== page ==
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Emily Thompson is a historian of technology who studies late nineteenth- and early twentieth-century America. Her research explores the cultural history of sound, music, noise, and listening, and focuses on how these phenomena and activities intersect with technologies like the phonograph, motion pictures, and architecture.
Her work has been supported by the National Science Foundation, the National Endowment for the Humanities, The Academy of Motion Picture Arts and Sciences, and The Graham Foundation for Advanced Studies in Fine Arts. In 2005, she was named a MacArthur Fellow.
Professor Thompson is on sabbatical for the academic year 2014-15. She is a Guggenheim Fellow and a Fellow at the Institute for Advanced Study in Princeton through Summer 2015.
B.S. Physics, Rochester Institute of Technology, 1984
PhD. History, Princeton University, 1992
Professor Thompson’s current research focuses upon the transformation of technical work during the transition from silent to sound motion pictures in the American film industry. Her book-in-progress, Sound Effects, will examine the working lives of sound engineers, editors, musicians, projectionists, and other technicians associated with the production and exhibition of films in the United States during the period 1925-1933.
The Roaring 'Twenties, an interactive, multimedia website on Noise in New York City circa 1929 in collaboration with Scott Mahoy.
* 2015 Citation for Best Historical Materials, American Library Association, Reference and User Services Association
* 2014 Award for Innovative Use of Archives, Archivists Round Table of Metropolitan New York
"Remix Redux," Cabinet 36 (Fall 2009): 23-28.
* 2005 Edelstein Prize of the Society for the History of Technology
* 2004 Marc-Auguste Pictet Prize of the Société de Physique et d’Histoire Naturelle de Genève
* 2003 John Hope Franklin Prize of the American Studies Association
* 2003 Lewis Mumford Prize of the Media Ecology Association
* 2002 Science Writing Prize of the Acoustical Society of America
* “Elegantly written and wonderfully engaging ... a path-breaking account of the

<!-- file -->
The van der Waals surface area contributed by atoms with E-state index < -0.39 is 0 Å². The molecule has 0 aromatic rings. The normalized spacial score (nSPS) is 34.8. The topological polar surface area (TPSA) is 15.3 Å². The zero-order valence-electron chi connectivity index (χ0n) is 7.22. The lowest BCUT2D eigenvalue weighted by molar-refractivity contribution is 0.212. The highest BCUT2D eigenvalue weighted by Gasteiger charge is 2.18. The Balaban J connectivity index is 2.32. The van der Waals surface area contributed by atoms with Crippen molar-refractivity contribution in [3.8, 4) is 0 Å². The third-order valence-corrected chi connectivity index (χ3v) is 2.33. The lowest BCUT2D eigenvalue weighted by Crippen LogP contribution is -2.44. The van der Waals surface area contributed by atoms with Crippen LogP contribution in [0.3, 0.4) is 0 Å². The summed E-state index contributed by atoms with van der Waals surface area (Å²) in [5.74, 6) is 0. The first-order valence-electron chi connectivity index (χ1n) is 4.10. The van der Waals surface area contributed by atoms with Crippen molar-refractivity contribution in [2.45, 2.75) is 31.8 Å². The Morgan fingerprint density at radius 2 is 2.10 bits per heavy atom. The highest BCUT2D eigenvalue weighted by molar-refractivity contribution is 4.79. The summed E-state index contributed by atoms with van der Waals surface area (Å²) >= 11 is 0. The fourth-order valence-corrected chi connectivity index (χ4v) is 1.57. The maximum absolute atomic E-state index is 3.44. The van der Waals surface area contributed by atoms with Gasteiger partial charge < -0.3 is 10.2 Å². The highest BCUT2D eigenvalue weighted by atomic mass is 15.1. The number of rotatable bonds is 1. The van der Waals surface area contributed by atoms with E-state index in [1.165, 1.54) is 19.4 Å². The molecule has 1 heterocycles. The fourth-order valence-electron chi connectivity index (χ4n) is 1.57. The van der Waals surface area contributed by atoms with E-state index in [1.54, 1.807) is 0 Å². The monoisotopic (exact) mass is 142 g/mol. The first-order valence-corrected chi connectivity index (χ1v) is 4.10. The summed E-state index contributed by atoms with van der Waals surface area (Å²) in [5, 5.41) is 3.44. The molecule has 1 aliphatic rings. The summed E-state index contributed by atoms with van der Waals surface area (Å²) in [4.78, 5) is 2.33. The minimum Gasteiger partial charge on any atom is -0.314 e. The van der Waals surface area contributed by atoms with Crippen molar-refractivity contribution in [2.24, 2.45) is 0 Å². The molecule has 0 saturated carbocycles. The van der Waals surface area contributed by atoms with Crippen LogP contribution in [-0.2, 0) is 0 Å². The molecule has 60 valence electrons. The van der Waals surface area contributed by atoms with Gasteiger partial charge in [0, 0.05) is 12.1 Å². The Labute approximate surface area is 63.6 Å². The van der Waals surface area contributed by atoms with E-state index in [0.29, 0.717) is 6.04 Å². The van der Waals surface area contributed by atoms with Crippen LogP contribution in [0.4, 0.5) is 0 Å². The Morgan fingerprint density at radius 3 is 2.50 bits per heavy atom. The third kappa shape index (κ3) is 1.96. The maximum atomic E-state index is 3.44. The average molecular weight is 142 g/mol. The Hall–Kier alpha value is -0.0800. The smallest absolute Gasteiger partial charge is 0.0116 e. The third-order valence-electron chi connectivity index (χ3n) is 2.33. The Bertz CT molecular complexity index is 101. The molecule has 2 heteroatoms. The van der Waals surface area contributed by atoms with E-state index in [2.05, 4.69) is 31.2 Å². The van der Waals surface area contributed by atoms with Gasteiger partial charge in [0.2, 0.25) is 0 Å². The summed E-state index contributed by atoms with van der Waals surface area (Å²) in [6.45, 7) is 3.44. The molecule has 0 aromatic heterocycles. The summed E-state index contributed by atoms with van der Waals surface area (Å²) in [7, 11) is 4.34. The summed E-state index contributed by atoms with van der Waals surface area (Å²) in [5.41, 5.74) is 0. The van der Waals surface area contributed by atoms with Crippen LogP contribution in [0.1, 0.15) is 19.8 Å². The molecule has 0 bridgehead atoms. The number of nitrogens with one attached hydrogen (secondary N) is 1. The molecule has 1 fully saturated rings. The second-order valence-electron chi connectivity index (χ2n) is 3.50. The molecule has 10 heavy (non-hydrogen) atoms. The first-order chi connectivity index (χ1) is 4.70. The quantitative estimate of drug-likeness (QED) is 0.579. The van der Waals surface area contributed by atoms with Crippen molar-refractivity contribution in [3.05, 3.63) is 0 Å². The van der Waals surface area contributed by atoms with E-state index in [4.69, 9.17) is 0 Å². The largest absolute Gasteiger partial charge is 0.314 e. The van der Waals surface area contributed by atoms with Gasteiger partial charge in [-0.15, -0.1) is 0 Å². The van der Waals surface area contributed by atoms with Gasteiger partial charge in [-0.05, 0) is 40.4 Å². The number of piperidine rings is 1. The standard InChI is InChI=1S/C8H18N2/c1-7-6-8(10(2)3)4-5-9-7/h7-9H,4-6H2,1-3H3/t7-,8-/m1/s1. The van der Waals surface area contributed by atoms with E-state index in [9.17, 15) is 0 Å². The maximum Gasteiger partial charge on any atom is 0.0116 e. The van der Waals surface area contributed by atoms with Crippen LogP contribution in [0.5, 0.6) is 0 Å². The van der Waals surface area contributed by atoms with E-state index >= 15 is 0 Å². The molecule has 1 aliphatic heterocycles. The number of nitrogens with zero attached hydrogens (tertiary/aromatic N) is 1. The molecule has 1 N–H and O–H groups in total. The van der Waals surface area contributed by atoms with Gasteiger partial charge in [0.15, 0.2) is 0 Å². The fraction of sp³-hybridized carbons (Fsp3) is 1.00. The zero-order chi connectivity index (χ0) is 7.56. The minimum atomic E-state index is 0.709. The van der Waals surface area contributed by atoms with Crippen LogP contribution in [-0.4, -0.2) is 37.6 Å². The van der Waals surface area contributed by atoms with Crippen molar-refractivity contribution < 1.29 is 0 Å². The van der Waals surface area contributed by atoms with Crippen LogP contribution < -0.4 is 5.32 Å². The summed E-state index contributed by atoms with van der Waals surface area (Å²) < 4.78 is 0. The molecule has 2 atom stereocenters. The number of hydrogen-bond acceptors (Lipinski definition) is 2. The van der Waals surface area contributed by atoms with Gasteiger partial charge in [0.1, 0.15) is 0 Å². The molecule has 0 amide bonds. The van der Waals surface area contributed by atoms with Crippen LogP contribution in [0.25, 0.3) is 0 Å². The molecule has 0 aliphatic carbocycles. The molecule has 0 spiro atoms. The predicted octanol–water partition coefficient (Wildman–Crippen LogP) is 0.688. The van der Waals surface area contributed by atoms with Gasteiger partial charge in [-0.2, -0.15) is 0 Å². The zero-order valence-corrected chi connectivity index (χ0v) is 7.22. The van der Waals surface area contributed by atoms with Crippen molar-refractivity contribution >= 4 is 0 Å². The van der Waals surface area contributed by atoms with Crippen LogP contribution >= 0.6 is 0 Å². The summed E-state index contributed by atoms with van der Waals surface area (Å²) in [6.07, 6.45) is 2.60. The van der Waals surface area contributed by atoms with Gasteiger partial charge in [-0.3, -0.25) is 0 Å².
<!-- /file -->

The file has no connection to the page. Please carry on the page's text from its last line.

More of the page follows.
technology, architecture and culture of acoustics in the early 20th century.”
Leon Botstein, Los Angeles Times
* “A historical tour de force ... as accessible in its technical content as it is
provocative in its cultural interpretations.”
Daniel Kevles, New York Review of Books
* “What Emily Thompson achieves so impressively ... is an evocative reconstruction
of American audio life in the first third of the twentieth century. ...
The significance and poetry of her account steals up on you.”
David Toop, Bookforum
The Architecture of Science, co-edited with Peter Galison (The MIT Press, 1999).
“Wiring the World: Theater Installation Engineers and the Empire of Sound in the Motion Picture Industry, 1927-1930, pp. 191-209 in Veit Erlmann, ed., Hearing Cultures: Essays on Sound, Listening, and Modernity (Berg, 2004).
“Machines, Music and the Quest for Fidelity: Marketing the Edison Phonograph in America, 1877-1925,” Musical Quarterly 79 (Spring 1995): 131-171.
* Inspired Tone Test, a chamber opera by Nicholas Brooke which held its world
premiere at the Lincoln Center Festival, July 2004, New York.
* 1996 Honorable Mention for Excellence in Recorded Sound Research,
Association for Recorded Sound Collections.
Her writing has also appeared in Isis, The New York Times, American Heritage of Invention and Technology, and Mountain Man Dance Moves: The McSweeney’s Book of Lists (Vintage, 2006).
Radio and TV Features Available Online
Click on a title to link to an online archive of each show in a new window.
"The Sounds of New York Circa 1920," All Things Considered, NPR (22 Oct 2013)
“Sound Reasoning” segment: On the Media, host Bob Garfield, WNYC/NPR (30 May 2008).
“A History of Early Sounds in the Movies,” produced by Ben Shapiro, All Things Considered, NPR (29 May 2007).
Excerpt from "Sound" episode, How We Got To Now with Steven Johnson, PBS (27 Oct 2014). Apologies for the commercial that precedes the video...
Click on a course title for most recent .pdf version of syllabus.
AMS/HIS 399 will next be taught in Spring 2016.
This new course will be taught Fall 2015. A syllabus will be posted in early September.
1. The Soundscape of Modernity: Architectural Acoustics and the Culture of Listening in America, 1900-1933
2. The Architecture of Science